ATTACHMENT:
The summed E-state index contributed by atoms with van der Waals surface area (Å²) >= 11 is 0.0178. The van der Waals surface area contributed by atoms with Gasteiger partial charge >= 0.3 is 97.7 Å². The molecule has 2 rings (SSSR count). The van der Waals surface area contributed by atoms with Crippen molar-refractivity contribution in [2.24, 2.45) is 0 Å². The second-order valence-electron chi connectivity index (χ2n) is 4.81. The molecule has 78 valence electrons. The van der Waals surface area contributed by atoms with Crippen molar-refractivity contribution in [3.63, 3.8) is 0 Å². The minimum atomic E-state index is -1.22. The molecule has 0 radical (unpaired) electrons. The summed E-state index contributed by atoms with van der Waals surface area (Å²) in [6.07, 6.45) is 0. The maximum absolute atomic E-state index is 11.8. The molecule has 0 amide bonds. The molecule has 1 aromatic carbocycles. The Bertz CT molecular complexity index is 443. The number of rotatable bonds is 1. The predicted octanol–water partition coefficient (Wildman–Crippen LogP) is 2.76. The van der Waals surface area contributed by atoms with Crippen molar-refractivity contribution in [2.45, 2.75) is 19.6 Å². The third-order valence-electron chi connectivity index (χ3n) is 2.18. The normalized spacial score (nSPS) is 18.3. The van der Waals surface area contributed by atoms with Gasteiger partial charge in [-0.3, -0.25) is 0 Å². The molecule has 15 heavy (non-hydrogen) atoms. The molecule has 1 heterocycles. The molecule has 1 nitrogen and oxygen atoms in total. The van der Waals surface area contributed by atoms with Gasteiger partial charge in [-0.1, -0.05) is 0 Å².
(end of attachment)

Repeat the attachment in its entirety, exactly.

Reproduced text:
The summed E-state index contributed by atoms with van der Waals surface area (Å²) >= 11 is 0.0178. The van der Waals surface area contributed by atoms with Gasteiger partial charge >= 0.3 is 97.7 Å². The molecule has 2 rings (SSSR count). The van der Waals surface area contributed by atoms with Crippen molar-refractivity contribution in [2.24, 2.45) is 0 Å². The second-order valence-electron chi connectivity index (χ2n) is 4.81. The molecule has 78 valence electrons. The van der Waals surface area contributed by atoms with Crippen molar-refractivity contribution in [3.63, 3.8) is 0 Å². The minimum atomic E-state index is -1.22. The molecule has 0 radical (unpaired) electrons. The summed E-state index contributed by atoms with van der Waals surface area (Å²) in [6.07, 6.45) is 0. The maximum absolute atomic E-state index is 11.8. The molecule has 0 amide bonds. The molecule has 1 aromatic carbocycles. The Bertz CT molecular complexity index is 443. The number of rotatable bonds is 1. The predicted octanol–water partition coefficient (Wildman–Crippen LogP) is 2.76. The van der Waals surface area contributed by atoms with Crippen molar-refractivity contribution in [2.45, 2.75) is 19.6 Å². The third-order valence-electron chi connectivity index (χ3n) is 2.18. The normalized spacial score (nSPS) is 18.3. The van der Waals surface area contributed by atoms with Gasteiger partial charge in [-0.3, -0.25) is 0 Å². The molecule has 15 heavy (non-hydrogen) atoms. The molecule has 1 heterocycles. The molecule has 1 nitrogen and oxygen atoms in total. The van der Waals surface area contributed by atoms with Gasteiger partial charge in [-0.1, -0.05) is 0 Å².